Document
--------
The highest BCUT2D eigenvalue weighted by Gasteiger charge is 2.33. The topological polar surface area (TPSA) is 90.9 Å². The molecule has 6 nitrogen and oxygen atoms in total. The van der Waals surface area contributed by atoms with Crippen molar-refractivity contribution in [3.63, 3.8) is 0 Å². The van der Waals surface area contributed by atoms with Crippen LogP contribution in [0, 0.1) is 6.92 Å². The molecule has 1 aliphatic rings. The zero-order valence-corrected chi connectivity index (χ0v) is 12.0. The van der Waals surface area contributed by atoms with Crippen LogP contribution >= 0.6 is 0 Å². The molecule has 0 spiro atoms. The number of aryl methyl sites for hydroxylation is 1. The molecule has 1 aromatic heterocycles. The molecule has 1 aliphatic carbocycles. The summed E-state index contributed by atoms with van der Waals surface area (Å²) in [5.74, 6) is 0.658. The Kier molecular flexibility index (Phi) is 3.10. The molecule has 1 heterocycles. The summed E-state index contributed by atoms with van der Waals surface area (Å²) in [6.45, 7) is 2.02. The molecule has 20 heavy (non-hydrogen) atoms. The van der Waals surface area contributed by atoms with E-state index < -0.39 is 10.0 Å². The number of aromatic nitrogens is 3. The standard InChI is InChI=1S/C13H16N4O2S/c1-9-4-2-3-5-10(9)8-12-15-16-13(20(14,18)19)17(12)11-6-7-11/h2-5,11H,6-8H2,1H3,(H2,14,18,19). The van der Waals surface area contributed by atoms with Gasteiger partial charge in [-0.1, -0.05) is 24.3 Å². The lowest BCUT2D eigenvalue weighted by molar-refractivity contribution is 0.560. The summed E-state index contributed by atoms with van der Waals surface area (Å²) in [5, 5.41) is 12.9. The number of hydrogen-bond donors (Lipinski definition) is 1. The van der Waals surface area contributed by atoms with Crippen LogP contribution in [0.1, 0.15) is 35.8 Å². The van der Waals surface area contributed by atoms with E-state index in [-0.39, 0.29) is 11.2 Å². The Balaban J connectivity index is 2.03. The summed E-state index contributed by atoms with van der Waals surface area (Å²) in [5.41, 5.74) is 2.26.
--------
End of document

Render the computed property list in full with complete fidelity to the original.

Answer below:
The highest BCUT2D eigenvalue weighted by Gasteiger charge is 2.33. The topological polar surface area (TPSA) is 90.9 Å². The molecule has 6 nitrogen and oxygen atoms in total. The van der Waals surface area contributed by atoms with Crippen molar-refractivity contribution in [3.63, 3.8) is 0 Å². The van der Waals surface area contributed by atoms with Crippen LogP contribution in [0, 0.1) is 6.92 Å². The molecule has 1 aliphatic rings. The zero-order valence-corrected chi connectivity index (χ0v) is 12.0. The van der Waals surface area contributed by atoms with Crippen LogP contribution >= 0.6 is 0 Å². The molecule has 0 spiro atoms. The number of aryl methyl sites for hydroxylation is 1. The molecule has 1 aromatic heterocycles. The molecule has 1 aliphatic carbocycles. The summed E-state index contributed by atoms with van der Waals surface area (Å²) in [5.74, 6) is 0.658. The Kier molecular flexibility index (Phi) is 3.10. The molecule has 1 heterocycles. The summed E-state index contributed by atoms with van der Waals surface area (Å²) in [6.45, 7) is 2.02. The molecule has 20 heavy (non-hydrogen) atoms. The van der Waals surface area contributed by atoms with E-state index < -0.39 is 10.0 Å². The number of aromatic nitrogens is 3. The standard InChI is InChI=1S/C13H16N4O2S/c1-9-4-2-3-5-10(9)8-12-15-16-13(20(14,18)19)17(12)11-6-7-11/h2-5,11H,6-8H2,1H3,(H2,14,18,19). The van der Waals surface area contributed by atoms with Gasteiger partial charge in [-0.1, -0.05) is 24.3 Å². The lowest BCUT2D eigenvalue weighted by molar-refractivity contribution is 0.560. The summed E-state index contributed by atoms with van der Waals surface area (Å²) in [5, 5.41) is 12.9. The number of hydrogen-bond donors (Lipinski definition) is 1. The van der Waals surface area contributed by atoms with Crippen LogP contribution in [0.1, 0.15) is 35.8 Å². The van der Waals surface area contributed by atoms with E-state index in [-0.39, 0.29) is 11.2 Å². The Balaban J connectivity index is 2.03. The summed E-state index contributed by atoms with van der Waals surface area (Å²) in [5.41, 5.74) is 2.26.